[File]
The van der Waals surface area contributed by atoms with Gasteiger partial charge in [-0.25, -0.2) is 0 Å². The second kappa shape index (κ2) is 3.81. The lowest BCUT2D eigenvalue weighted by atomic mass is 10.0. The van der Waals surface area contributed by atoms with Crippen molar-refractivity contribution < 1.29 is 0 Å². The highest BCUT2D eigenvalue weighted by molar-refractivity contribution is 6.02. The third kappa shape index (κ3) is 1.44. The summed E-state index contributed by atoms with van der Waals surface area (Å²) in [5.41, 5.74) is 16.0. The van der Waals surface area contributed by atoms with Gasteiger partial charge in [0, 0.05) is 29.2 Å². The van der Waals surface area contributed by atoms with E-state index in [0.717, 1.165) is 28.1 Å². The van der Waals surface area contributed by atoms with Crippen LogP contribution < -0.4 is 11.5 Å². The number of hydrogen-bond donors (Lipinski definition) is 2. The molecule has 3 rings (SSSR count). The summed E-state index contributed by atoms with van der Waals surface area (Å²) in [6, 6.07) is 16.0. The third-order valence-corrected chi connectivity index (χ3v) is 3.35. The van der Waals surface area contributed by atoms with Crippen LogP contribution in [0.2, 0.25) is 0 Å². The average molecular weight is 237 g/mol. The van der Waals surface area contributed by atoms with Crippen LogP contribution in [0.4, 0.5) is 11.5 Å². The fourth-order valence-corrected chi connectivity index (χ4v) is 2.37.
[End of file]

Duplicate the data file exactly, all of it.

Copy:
The van der Waals surface area contributed by atoms with Gasteiger partial charge in [-0.25, -0.2) is 0 Å². The second kappa shape index (κ2) is 3.81. The lowest BCUT2D eigenvalue weighted by atomic mass is 10.0. The van der Waals surface area contributed by atoms with Crippen molar-refractivity contribution < 1.29 is 0 Å². The highest BCUT2D eigenvalue weighted by molar-refractivity contribution is 6.02. The third kappa shape index (κ3) is 1.44. The summed E-state index contributed by atoms with van der Waals surface area (Å²) in [5.41, 5.74) is 16.0. The van der Waals surface area contributed by atoms with Gasteiger partial charge in [0, 0.05) is 29.2 Å². The van der Waals surface area contributed by atoms with E-state index in [0.717, 1.165) is 28.1 Å². The van der Waals surface area contributed by atoms with Crippen LogP contribution < -0.4 is 11.5 Å². The number of hydrogen-bond donors (Lipinski definition) is 2. The molecule has 3 rings (SSSR count). The summed E-state index contributed by atoms with van der Waals surface area (Å²) in [6, 6.07) is 16.0. The third-order valence-corrected chi connectivity index (χ3v) is 3.35. The van der Waals surface area contributed by atoms with Crippen LogP contribution in [0.2, 0.25) is 0 Å². The average molecular weight is 237 g/mol. The van der Waals surface area contributed by atoms with Crippen LogP contribution in [0.4, 0.5) is 11.5 Å². The fourth-order valence-corrected chi connectivity index (χ4v) is 2.37.